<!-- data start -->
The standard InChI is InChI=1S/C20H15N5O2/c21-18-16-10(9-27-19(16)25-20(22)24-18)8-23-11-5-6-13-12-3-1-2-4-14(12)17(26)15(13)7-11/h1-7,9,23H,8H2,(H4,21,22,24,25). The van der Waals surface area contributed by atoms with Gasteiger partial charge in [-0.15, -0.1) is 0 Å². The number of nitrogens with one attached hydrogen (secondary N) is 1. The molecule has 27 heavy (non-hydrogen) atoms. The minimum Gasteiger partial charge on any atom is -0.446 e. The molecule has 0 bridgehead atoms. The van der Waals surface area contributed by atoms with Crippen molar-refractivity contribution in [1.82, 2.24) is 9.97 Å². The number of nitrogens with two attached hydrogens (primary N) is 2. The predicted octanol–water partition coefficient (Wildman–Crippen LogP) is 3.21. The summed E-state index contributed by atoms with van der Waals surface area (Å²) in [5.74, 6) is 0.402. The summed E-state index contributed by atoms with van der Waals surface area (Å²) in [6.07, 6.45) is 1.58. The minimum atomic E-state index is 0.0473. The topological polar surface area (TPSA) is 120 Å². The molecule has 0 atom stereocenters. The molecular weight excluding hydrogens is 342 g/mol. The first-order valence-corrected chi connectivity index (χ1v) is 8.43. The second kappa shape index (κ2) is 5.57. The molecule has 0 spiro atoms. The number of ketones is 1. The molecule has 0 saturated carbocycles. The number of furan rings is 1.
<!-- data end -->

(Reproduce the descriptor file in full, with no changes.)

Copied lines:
The standard InChI is InChI=1S/C20H15N5O2/c21-18-16-10(9-27-19(16)25-20(22)24-18)8-23-11-5-6-13-12-3-1-2-4-14(12)17(26)15(13)7-11/h1-7,9,23H,8H2,(H4,21,22,24,25). The van der Waals surface area contributed by atoms with Gasteiger partial charge in [-0.15, -0.1) is 0 Å². The number of nitrogens with one attached hydrogen (secondary N) is 1. The molecule has 27 heavy (non-hydrogen) atoms. The minimum Gasteiger partial charge on any atom is -0.446 e. The molecule has 0 bridgehead atoms. The van der Waals surface area contributed by atoms with Crippen molar-refractivity contribution in [1.82, 2.24) is 9.97 Å². The number of nitrogens with two attached hydrogens (primary N) is 2. The predicted octanol–water partition coefficient (Wildman–Crippen LogP) is 3.21. The summed E-state index contributed by atoms with van der Waals surface area (Å²) in [5.74, 6) is 0.402. The summed E-state index contributed by atoms with van der Waals surface area (Å²) in [6.07, 6.45) is 1.58. The minimum atomic E-state index is 0.0473. The topological polar surface area (TPSA) is 120 Å². The molecule has 0 atom stereocenters. The molecular weight excluding hydrogens is 342 g/mol. The first-order valence-corrected chi connectivity index (χ1v) is 8.43. The second kappa shape index (κ2) is 5.57. The molecule has 0 spiro atoms. The number of ketones is 1. The molecule has 0 saturated carbocycles. The number of furan rings is 1.